A panel of World Health Organisation (WHO) on Tuesday said that it supports urgent and broad access to booster doses of COVID-19 vaccines amidst Omicron spread, retracting from its earlier advice against booster shots.
In an interim statement on COVID-19 vaccines in the context of circulation of the Omicron SARS-CoV-2 variant, the WHO Technical Advisory Group on COVID-19 Vaccine Composition (TAG-CO-VAC) said that it strongly supports urgent and broad access to current COVID-19 vaccines for primary series and booster doses, particularly for groups at risk of developing severe disease, given that current COVID-19 vaccines continue to provide high levels of protection against severe disease and death.
"The near- and medium-term supply of the available vaccines has increased substantially, however, vaccine equity remains an important challenge and all efforts to address such inequities are strongly encouraged," the panel said.
As per a study published in The Lancet in November 2021, booster dose is more effective in reducing severe COVID-19-related outcomes in individuals compared to two shots received at least five months ago. Several countries including India are giving booster doses to the most vulnerable populations of their countries.
The group further said that to ensure COVID-19 vaccines provide optimal protection in the future, they may need to be updated as new, antigenically distinct variants emerge. The updated vaccines may be monovalent targeting the predominant circulating variant, or multivalent based on different variants.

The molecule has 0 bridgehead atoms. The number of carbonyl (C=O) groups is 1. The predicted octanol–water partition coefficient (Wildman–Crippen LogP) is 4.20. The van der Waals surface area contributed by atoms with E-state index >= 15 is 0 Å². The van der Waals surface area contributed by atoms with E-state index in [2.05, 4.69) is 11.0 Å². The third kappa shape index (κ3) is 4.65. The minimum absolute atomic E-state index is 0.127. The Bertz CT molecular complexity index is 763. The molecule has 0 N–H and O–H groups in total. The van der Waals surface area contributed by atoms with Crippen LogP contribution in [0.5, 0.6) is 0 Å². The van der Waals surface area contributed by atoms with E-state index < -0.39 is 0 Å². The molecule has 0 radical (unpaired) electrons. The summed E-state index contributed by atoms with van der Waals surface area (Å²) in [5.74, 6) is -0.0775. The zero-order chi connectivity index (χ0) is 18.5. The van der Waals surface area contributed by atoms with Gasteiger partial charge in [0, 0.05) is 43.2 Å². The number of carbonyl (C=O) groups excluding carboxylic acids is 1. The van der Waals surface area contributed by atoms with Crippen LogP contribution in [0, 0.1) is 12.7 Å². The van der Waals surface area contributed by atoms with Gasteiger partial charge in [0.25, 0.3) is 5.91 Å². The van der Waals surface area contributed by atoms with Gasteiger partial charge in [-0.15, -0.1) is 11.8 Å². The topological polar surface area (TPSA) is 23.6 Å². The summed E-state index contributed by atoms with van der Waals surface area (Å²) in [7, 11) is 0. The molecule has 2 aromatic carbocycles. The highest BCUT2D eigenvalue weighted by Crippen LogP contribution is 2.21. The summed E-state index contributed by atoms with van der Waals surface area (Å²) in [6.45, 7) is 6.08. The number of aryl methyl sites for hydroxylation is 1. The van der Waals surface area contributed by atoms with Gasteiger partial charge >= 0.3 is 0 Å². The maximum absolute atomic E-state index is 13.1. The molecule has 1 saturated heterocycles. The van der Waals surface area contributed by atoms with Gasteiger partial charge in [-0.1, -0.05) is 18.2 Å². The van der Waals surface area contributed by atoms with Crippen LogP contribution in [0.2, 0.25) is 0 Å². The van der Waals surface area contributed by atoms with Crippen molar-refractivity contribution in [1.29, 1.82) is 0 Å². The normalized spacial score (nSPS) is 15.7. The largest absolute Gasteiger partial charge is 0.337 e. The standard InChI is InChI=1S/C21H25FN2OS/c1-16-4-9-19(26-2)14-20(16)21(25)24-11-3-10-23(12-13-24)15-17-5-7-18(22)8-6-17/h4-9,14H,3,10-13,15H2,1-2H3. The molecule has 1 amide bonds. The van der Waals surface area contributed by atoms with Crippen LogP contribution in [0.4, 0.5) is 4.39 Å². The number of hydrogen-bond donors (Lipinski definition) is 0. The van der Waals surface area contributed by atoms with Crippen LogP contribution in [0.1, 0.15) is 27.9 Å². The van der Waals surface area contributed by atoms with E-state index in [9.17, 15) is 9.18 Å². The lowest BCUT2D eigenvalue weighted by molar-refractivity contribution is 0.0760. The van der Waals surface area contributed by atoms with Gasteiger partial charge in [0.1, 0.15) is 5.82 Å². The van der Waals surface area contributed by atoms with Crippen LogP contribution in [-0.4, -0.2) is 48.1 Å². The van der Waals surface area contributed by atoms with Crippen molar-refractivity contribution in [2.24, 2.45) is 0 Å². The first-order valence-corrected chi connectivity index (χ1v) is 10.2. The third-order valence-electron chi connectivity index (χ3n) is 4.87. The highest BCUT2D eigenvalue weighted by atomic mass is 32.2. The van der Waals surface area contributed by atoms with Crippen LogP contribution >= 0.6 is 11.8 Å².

WHO said it contines to monitor the global spread of Omicron, including a "stealth" version known as BA.2, which has been documented to have re-infected some people after an initial case of omicron.
"Ideally, COVID-19 vaccines will prevent infection and transmission, in addition to providing protection against severe disease and death. The development of pan SARS-CoV-2 or pansarbecovirus vaccines, as well as the development of vaccines that are able to elicit mucosal immunity, may be desirable options, but the timeframe for their development and production is uncertain," the WHO said.
The apex UN Health agency noted that current vaccines are based on the virus that circulated early in the pandemic in Wuhan, China in 2019. "Since then, there has been continuous and substantial virus evolution and it is likely that this evolution will continue, resulting in the emergence of new variants. The composition of current COVID-19 vaccines may therefore need to be updated," the WHO noted.
The group further said that COVID-19 vaccine manufacturers should generate and provide data to WHO on performance of current and variant-specific COVID-19 vaccines so that they can be considered as part of a broad decision-making framework on COVID-19 vaccine composition, allowing the TAG-CO-VAC to issue more specific advice to WHO on adjustments needed to COVID-19 vaccine strain composition.
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